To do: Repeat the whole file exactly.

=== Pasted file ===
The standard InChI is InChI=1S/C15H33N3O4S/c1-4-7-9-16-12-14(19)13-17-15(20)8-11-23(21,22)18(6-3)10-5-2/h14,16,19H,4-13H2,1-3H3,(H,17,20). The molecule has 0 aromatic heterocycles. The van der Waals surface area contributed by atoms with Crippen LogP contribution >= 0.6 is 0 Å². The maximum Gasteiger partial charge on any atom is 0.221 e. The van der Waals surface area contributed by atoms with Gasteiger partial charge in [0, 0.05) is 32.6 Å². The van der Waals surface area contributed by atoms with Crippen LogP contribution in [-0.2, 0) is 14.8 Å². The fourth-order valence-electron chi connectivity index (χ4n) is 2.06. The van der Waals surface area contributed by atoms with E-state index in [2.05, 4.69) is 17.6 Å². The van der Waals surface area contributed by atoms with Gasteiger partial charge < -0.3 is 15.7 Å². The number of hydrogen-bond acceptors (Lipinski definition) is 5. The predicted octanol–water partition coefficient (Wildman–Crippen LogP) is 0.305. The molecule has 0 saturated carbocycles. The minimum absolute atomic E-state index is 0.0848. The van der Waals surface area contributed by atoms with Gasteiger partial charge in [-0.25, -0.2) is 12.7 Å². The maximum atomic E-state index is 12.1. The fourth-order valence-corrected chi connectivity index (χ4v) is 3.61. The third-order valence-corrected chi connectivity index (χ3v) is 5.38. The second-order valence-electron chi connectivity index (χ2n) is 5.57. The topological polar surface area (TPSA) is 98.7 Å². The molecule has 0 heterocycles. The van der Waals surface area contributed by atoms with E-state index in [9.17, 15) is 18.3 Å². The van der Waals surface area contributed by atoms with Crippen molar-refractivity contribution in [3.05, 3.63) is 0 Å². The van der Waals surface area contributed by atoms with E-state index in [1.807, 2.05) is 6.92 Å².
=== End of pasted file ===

The standard InChI is InChI=1S/C15H33N3O4S/c1-4-7-9-16-12-14(19)13-17-15(20)8-11-23(21,22)18(6-3)10-5-2/h14,16,19H,4-13H2,1-3H3,(H,17,20). The molecule has 0 aromatic heterocycles. The van der Waals surface area contributed by atoms with Crippen LogP contribution >= 0.6 is 0 Å². The maximum Gasteiger partial charge on any atom is 0.221 e. The van der Waals surface area contributed by atoms with Gasteiger partial charge in [0, 0.05) is 32.6 Å². The van der Waals surface area contributed by atoms with Crippen LogP contribution in [-0.2, 0) is 14.8 Å². The fourth-order valence-electron chi connectivity index (χ4n) is 2.06. The van der Waals surface area contributed by atoms with E-state index in [2.05, 4.69) is 17.6 Å². The van der Waals surface area contributed by atoms with Gasteiger partial charge < -0.3 is 15.7 Å². The number of hydrogen-bond acceptors (Lipinski definition) is 5. The predicted octanol–water partition coefficient (Wildman–Crippen LogP) is 0.305. The molecule has 0 saturated carbocycles. The minimum absolute atomic E-state index is 0.0848. The van der Waals surface area contributed by atoms with Gasteiger partial charge in [-0.25, -0.2) is 12.7 Å². The maximum atomic E-state index is 12.1. The fourth-order valence-corrected chi connectivity index (χ4v) is 3.61. The third-order valence-corrected chi connectivity index (χ3v) is 5.38. The second-order valence-electron chi connectivity index (χ2n) is 5.57. The topological polar surface area (TPSA) is 98.7 Å². The molecule has 0 heterocycles. The van der Waals surface area contributed by atoms with E-state index in [9.17, 15) is 18.3 Å². The van der Waals surface area contributed by atoms with Crippen molar-refractivity contribution in [3.05, 3.63) is 0 Å². The van der Waals surface area contributed by atoms with E-state index in [1.807, 2.05) is 6.92 Å².